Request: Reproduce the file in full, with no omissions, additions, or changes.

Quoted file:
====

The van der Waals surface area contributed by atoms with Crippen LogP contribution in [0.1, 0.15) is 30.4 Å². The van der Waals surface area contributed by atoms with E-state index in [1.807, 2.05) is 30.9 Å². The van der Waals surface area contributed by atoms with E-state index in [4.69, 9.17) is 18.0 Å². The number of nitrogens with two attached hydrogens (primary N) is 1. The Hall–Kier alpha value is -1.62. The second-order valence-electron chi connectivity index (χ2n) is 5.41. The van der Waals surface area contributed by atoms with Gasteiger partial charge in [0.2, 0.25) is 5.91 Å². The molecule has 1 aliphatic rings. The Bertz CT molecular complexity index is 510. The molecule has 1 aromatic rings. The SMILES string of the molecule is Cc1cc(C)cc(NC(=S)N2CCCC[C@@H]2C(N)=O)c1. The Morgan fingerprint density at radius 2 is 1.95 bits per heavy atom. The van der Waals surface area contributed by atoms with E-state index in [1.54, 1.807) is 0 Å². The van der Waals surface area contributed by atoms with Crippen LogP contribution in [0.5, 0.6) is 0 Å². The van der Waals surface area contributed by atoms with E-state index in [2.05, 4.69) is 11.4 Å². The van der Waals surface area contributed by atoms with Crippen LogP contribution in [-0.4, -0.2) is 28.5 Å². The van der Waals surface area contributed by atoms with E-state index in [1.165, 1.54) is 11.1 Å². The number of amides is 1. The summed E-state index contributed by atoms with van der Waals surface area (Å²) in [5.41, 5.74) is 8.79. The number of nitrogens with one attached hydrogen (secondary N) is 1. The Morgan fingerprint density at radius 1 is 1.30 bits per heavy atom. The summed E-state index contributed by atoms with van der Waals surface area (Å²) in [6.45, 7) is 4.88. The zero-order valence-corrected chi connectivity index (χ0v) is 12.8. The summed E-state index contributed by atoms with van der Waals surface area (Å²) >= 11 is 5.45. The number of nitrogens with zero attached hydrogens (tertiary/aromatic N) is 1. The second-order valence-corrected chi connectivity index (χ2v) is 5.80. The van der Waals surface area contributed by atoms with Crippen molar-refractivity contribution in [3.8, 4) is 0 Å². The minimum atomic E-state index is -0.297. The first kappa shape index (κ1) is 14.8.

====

The van der Waals surface area contributed by atoms with Crippen LogP contribution in [0.1, 0.15) is 30.4 Å². The van der Waals surface area contributed by atoms with E-state index in [1.807, 2.05) is 30.9 Å². The van der Waals surface area contributed by atoms with E-state index in [4.69, 9.17) is 18.0 Å². The number of nitrogens with two attached hydrogens (primary N) is 1. The Hall–Kier alpha value is -1.62. The second-order valence-electron chi connectivity index (χ2n) is 5.41. The van der Waals surface area contributed by atoms with Gasteiger partial charge in [0.2, 0.25) is 5.91 Å². The molecule has 1 aliphatic rings. The Bertz CT molecular complexity index is 510. The molecule has 1 aromatic rings. The SMILES string of the molecule is Cc1cc(C)cc(NC(=S)N2CCCC[C@@H]2C(N)=O)c1. The Morgan fingerprint density at radius 2 is 1.95 bits per heavy atom. The van der Waals surface area contributed by atoms with E-state index in [1.54, 1.807) is 0 Å². The van der Waals surface area contributed by atoms with Crippen LogP contribution in [0.5, 0.6) is 0 Å². The van der Waals surface area contributed by atoms with E-state index in [2.05, 4.69) is 11.4 Å². The van der Waals surface area contributed by atoms with Crippen LogP contribution in [-0.4, -0.2) is 28.5 Å². The van der Waals surface area contributed by atoms with E-state index in [1.165, 1.54) is 11.1 Å². The number of amides is 1. The summed E-state index contributed by atoms with van der Waals surface area (Å²) in [5.41, 5.74) is 8.79. The number of nitrogens with one attached hydrogen (secondary N) is 1. The Morgan fingerprint density at radius 1 is 1.30 bits per heavy atom. The summed E-state index contributed by atoms with van der Waals surface area (Å²) in [6.45, 7) is 4.88. The zero-order valence-corrected chi connectivity index (χ0v) is 12.8. The summed E-state index contributed by atoms with van der Waals surface area (Å²) >= 11 is 5.45. The number of nitrogens with zero attached hydrogens (tertiary/aromatic N) is 1. The second-order valence-corrected chi connectivity index (χ2v) is 5.80. The van der Waals surface area contributed by atoms with Crippen molar-refractivity contribution in [3.8, 4) is 0 Å². The minimum atomic E-state index is -0.297. The first kappa shape index (κ1) is 14.8.